On the second floor of the Morgan State University Murphy Fine Arts Center in late August, past the lockers and uniforms, the marching band’s version of Dua Lipa’s radio hit “Don’t Start Now” blared. Inside room 233, five rows of students played their instruments while four then-drum major candidates stood on the left pumping black batons in the air in tempo.
A new director stood at the front of the room for the first time in nearly 50 years.
Jorim Reid Sr., director of bands, stood in front of his students dressed in memorabilia and merchandise signaling his ties to historically Black universities. He wore a Morgan State hat and t-shirt. A purple Omega Phi Psi fraternity bracelet wrapped around his wrist, and the silver chain of his band whistle hung around his neck — a treasure he’s kept since his time playing in Florida A&M University’s band as an undergraduate.
His office, still filled with moving boxes, has a bookshelf dedicated to Kappa Kappa Psi, the national band fraternity, of which he is still a member. Reid’s doctoral graduation gown hangs in the back corner, and pictures of him in various bands throughout the years are scattered throughout the space.
Reid assumed a position previously filled by legendary Director of Bands Melvin N. Miles Jr., who served Morgan State for 49 years, dating all the way back to the 1970s, and has since retired. Still, Miles remains active, working with the school’s jazz band. He said he helped select Reid to take his position, and he knows Reid will carry the band forward. Miles said he looks forward to homecoming this October, where he will serve as the ceremonial grand marshal instead of band director, allowing him to watch the festivities from a new perspective for the first time in decades.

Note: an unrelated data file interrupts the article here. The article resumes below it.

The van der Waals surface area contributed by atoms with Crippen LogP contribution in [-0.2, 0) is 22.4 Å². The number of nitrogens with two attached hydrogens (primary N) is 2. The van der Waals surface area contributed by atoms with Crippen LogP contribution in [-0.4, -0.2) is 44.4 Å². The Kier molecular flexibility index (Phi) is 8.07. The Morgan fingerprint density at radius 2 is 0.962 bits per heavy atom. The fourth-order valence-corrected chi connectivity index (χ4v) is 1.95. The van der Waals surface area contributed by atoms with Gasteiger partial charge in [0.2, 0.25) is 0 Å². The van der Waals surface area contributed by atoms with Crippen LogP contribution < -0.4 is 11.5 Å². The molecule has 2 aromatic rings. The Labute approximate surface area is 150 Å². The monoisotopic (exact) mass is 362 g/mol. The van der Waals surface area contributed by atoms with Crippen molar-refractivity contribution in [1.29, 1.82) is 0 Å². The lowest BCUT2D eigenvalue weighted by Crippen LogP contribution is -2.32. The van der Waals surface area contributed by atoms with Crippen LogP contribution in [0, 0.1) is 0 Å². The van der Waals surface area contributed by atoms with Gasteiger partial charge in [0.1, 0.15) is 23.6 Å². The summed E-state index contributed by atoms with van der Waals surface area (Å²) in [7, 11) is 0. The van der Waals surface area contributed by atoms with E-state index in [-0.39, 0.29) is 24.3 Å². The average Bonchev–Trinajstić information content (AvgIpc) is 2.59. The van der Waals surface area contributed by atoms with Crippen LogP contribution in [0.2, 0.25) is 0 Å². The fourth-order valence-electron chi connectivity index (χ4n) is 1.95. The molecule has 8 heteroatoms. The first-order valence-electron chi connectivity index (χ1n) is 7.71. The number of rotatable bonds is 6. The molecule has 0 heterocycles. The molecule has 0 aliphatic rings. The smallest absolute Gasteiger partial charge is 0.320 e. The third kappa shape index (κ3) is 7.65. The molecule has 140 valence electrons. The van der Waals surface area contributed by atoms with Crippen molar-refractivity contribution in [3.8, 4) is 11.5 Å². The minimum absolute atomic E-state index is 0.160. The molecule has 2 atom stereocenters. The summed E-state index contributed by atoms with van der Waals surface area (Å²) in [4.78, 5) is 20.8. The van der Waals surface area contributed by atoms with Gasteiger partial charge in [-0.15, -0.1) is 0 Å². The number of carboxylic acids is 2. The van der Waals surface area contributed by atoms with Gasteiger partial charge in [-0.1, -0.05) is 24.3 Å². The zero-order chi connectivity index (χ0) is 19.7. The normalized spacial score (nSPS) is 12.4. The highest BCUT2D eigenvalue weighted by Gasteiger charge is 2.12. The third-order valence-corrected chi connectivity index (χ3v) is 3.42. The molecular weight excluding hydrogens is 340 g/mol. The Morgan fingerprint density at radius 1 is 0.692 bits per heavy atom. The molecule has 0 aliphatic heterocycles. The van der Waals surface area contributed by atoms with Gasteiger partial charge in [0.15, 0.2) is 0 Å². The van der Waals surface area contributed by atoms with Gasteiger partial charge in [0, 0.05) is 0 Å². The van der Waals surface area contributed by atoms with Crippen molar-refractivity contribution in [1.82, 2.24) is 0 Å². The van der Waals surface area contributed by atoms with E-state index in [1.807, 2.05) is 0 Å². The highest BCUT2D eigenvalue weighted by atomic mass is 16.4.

Morgan State will play its first home game of the season on Sept. 17 against Sacred Heart University.
Despite being a fresh face in the band room, Reid has extensive experience with HBCU bands. Starting in 2000, he worked as director of bands at North Carolina Central University for 14 years. Afterward, he transitioned to director of bands at Fayetteville State University. When completing his doctoral music arts degree, he focused his dissertation on HBCU bands.
Reid said he wants to usher in a new era while respecting the groundwork laid before his arrival. This includes asking the students for their feedback and listening to their suggestions, such as adding more modern songs to the band’s repertoire and booking performances abroad. Making Morgan State history, he’s also named four drum majors this year, one of whom is Morgan State’s first-ever female drum major, Angel Mitchell.
At the Aug. 31 afternoon band practice, Reid signaled for the four drum major candidates, now official drum majors, to stand in front of the band, known as the Magnificent Marching Machine, letting them help lead the school’s unofficial fight song, “We Are the Bears.” Assistant Director Eugene Diggs said all freshmen learn the lyrics, and the crowd goes wild when the band performs it. There’s a part where the song transitions from playing to chanting and dancing. The band nods side to side, and the drum majors stomp while waving alternating arms in the air.
“I’m about to go stupid up in this,” one student said aloud as everyone rose from their chairs.
Reid stood silent on the conductor’s podium with his arms crossed, waiting patiently for his students to follow suit. As the band kicked off the piece, Reid nodded his head, looking down and flipping through the sheet music.
The band only played a few bars before Reid waved his arms asking them to stop then restart. He stopped them again shortly after.
“Real quick, on that whole note right before you go to chant…have y’all ever had a release point?” Reid asked. He followed the question by singing what he meant.
“It used to go into [a song called ‘Talkin’ Out The Side of Your] Neck,’ [by Cameo] Diggs replied.
“OK,” Reid said, waving everyone quiet. “Release on four,” he decided.